Jane Goodall Takes On A Whole New Animal In Surprising New Campaign

Jane Goodall is known as one of the world's foremost experts on chimpanzees. It started when Goodall went to Gombe National Park in Tanzania in 1960 at 26 to observe and immerse herself into the lives of chimps. Her work there changed how the world understood the species, per BBC. She was the one who discovered that they ate meat, fought wars, had close family bonds; one of her biggest discoveries was that chimps make and use tools, which has been called "one of the great achievements of 20th-century scholarship" according to The Guardian. Along with years doing field research, Goodall is also an activist, founding the Jane Goodall Institute that helps protect chimps and their habitat as well as providing educational opportunities to women and girls, via Jane Goodall Institute. Goodall has written a number of books, has dozens of honorary degrees, and an array of awards, including Dame of the British Empire. Basically, she's a pretty big deal. How many other primatologists are there that so many people can instantly recognize?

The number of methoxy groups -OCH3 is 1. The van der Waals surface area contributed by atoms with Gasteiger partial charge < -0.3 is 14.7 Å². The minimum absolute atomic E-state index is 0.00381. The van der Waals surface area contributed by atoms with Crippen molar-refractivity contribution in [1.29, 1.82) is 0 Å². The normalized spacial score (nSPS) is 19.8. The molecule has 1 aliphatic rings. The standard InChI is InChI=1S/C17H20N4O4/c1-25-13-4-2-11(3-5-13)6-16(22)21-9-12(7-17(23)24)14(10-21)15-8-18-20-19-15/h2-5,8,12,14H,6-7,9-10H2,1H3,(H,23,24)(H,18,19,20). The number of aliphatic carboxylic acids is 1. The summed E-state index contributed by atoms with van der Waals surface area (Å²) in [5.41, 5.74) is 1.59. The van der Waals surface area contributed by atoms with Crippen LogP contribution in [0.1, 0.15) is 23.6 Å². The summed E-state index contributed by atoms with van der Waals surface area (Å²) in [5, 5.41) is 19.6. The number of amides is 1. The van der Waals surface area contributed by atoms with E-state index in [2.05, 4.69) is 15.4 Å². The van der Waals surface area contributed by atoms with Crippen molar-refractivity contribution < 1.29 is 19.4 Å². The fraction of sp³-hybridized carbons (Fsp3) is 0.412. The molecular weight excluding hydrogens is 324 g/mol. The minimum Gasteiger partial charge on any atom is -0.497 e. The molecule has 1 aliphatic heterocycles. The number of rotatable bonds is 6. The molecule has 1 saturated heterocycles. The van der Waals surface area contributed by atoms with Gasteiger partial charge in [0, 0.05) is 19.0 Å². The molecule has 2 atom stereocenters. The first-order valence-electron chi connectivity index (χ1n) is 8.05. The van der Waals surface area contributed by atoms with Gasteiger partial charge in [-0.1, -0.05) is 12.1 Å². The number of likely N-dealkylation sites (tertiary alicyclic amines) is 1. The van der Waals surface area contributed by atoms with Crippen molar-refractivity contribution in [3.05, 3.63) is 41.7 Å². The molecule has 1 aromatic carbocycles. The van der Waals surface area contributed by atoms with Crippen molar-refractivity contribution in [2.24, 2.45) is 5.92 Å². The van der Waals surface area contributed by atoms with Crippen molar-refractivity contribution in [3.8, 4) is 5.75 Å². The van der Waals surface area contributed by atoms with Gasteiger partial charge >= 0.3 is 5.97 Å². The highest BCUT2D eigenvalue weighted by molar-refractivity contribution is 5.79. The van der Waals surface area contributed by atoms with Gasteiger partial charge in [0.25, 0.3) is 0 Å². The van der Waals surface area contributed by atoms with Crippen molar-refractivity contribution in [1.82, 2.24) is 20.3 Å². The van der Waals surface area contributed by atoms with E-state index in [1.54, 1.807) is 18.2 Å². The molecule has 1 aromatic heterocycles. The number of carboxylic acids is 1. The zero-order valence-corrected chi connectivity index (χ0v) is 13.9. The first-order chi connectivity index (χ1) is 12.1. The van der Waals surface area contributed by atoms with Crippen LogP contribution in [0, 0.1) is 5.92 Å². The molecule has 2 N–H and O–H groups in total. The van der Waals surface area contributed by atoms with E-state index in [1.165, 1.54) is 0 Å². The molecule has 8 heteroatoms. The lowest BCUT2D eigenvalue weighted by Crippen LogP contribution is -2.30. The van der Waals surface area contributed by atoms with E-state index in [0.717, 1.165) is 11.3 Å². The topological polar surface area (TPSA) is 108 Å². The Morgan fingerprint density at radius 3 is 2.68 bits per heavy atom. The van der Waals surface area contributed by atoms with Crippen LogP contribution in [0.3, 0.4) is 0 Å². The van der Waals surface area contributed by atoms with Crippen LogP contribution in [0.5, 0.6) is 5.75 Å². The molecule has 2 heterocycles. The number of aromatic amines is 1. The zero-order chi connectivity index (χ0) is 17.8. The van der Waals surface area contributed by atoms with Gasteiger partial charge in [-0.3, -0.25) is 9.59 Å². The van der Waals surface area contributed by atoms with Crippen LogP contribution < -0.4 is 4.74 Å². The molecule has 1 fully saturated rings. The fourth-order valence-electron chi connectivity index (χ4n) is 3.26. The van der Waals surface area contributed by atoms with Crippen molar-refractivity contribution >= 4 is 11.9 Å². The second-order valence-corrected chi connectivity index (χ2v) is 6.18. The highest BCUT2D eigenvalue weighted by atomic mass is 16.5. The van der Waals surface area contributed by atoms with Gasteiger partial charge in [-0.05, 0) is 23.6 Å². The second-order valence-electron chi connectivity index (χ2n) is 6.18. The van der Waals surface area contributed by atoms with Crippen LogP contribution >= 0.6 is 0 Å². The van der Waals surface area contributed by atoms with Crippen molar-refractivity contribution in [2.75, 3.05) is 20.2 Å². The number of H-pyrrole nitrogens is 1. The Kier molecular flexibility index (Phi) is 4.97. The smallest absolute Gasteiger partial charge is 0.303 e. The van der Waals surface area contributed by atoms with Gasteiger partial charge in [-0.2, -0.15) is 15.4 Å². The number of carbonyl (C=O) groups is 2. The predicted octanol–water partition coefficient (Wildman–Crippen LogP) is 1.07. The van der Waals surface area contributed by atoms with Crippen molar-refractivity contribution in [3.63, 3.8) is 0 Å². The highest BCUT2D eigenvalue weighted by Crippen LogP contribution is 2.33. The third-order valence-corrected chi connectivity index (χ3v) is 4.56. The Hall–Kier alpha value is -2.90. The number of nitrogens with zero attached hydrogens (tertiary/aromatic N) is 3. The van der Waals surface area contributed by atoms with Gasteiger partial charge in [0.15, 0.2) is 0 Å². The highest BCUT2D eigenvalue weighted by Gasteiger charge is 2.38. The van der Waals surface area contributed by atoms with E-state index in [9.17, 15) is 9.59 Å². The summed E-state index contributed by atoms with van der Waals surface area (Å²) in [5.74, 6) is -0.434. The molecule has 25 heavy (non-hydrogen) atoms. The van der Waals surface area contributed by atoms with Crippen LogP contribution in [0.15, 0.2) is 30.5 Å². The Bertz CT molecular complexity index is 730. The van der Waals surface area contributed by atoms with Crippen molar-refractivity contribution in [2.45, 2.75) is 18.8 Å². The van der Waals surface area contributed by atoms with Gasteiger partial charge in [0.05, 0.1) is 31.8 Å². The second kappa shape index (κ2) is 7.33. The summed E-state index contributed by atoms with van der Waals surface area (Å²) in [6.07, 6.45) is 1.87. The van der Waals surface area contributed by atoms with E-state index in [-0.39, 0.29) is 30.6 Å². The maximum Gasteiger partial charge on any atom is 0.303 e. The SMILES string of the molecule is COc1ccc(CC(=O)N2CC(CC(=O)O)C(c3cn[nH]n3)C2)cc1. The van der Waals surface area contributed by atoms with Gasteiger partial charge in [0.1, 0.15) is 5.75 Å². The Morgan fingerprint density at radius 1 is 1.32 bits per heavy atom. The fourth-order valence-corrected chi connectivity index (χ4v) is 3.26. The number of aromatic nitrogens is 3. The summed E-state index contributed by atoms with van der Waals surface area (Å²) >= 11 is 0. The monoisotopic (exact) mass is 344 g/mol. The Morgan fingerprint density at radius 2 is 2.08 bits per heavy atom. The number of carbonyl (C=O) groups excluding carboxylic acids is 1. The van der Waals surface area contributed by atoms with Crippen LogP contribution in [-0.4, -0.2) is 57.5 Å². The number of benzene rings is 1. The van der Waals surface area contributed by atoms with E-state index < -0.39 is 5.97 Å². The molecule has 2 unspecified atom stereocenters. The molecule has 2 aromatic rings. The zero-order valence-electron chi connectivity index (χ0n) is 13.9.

Which is why it's a tad surprising to see her pop up in an Australian ad campaign for, of all things, underwear.

Jane Goodall wants us to make the world a better place

The ad for Australian company Boody features underwear-clad models alongside primatologist Jane Goodall. Goodall also narrates the commercial with the message that: "It's a big job making our world a better place, but getting started? Well, that's as easy as changing your underwear." It's pretty safe to say that Goodall didn't do the commercial because she needs some extra cash. So why did she do it? It's all down to the company itself. Boody makes their underwear and clothing from organic bamboo – which is sustainable and helps remove carbon from the atmosphere — and the process used to make the underwear reduces waste and is done without toxic chemicals, per Boody. That commitment to the planet by making sustainable clothing ties in perfectly with Goodall's brand, so maybe it's not such a surprise to see her in the ad after all.

She did get paid, but the money went directly to the Jane Goodall Institute, according to The Guardian. And it turns out she wasn't actually next to the nearly naked models; Goodall filmed her part in front of a green screen in London. And while she wasn't stripped down to her unmentionables, Goodall was wearing a Boody turtleneck, per The Guardian.